silver lining

Well, at Least Politics Are Making Our Awkward Thanksgiving Dinners Shorter

A typical awkward Thanksgiving. Photo: Giovanni Rufino/THE CW

With a paper-towel-throwing president and the looming threat of nuclear war, there are few things to feel thankful for in the current political state. But researchers have (somehow) found a silver lining: our incredibly awkward Thanksgiving dinners were shorter last year because of politics.

A new working paper from UCLA and Washington State University found that in 2016 our Thanksgiving celebrations were an average of 20 to 30 minutes shorter among politically divided families. Republicans were far more likely to ditch their Democratic families than the other way around, and by and large an estimated 62 million person-hours of political familial discourse was lost, the Washington Post reports.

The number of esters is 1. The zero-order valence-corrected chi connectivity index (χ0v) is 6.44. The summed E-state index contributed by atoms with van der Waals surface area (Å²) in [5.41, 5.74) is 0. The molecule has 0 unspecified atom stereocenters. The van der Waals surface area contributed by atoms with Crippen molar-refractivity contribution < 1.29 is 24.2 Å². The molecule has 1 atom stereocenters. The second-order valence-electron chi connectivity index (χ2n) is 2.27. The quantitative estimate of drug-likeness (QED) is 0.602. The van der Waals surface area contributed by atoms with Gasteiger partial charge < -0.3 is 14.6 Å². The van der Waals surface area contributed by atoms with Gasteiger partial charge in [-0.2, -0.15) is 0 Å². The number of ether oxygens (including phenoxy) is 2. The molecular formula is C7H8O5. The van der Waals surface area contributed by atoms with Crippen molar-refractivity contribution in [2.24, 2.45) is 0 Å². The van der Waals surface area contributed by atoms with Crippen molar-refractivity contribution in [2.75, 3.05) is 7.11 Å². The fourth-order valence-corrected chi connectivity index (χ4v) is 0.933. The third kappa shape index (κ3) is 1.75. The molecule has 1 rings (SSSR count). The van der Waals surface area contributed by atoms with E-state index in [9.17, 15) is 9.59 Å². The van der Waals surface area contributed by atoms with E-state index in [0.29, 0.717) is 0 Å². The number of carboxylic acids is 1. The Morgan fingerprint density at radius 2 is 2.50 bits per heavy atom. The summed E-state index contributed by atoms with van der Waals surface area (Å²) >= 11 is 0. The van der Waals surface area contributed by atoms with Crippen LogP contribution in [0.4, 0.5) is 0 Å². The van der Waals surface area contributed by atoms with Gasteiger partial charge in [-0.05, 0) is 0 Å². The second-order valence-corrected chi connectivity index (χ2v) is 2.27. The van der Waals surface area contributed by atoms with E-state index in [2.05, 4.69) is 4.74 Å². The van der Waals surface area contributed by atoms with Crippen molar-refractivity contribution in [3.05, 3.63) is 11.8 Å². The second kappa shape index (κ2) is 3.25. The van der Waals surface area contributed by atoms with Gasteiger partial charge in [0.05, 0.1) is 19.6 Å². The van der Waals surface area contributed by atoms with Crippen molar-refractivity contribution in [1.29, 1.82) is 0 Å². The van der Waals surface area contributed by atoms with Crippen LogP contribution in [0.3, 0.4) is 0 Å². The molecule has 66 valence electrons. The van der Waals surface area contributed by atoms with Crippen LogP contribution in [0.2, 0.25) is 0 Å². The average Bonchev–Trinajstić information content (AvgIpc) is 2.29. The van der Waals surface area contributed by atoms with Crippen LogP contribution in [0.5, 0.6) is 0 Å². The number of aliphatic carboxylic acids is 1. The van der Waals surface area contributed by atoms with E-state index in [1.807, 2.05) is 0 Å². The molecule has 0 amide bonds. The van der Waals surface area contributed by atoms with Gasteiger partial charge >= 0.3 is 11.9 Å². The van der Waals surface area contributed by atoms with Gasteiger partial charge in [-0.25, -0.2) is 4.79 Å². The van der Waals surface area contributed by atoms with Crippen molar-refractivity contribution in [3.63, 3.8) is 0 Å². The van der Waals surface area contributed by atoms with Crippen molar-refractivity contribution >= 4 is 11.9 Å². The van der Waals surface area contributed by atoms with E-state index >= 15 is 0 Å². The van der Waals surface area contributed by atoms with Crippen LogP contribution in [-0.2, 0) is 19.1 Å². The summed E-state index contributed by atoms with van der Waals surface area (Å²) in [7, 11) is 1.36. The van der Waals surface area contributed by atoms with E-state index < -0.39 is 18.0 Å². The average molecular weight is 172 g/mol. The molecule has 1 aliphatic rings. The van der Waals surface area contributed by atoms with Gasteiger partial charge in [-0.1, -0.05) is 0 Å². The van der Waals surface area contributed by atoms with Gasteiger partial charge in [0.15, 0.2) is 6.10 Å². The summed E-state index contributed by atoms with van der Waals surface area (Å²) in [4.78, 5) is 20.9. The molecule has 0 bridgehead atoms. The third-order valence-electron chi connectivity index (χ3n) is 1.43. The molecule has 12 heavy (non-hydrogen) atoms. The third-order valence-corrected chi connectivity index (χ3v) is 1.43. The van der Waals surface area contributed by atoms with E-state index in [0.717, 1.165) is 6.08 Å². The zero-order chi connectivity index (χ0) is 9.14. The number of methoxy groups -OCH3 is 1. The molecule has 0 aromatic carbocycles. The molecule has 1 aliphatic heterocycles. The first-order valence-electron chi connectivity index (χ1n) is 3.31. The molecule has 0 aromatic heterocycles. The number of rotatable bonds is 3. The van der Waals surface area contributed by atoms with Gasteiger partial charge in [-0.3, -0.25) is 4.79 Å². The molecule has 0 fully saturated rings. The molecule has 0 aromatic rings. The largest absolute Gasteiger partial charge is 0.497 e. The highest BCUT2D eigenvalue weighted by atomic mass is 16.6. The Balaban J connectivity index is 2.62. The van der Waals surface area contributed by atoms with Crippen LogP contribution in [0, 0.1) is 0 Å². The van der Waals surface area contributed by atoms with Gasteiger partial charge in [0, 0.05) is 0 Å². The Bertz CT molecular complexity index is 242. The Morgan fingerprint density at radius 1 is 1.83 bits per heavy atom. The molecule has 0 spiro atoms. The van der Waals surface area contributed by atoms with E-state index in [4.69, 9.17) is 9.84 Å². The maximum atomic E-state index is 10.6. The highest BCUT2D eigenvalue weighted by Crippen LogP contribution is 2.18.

To come to these conclusions, the researchers analyzed data from a service called Safegraph, which collected more than 17 trillion location markers from 10 million smartphones last November. The team looked at where those people were between the hours of 1 p.m. and 5 p.m. on Thanksgiving Day. The researchers also looked at results from the people’s local precincts to get an approximation of their political beliefs.

So, while everything might suck, at the very least we can be thankful that politics will presumably cut down the amount of time we’ll have to spend talking about Roy Moore with Great Aunt Mary this Thanksgiving.

Politics Make Our Awkward Thanksgiving Dinners Shorter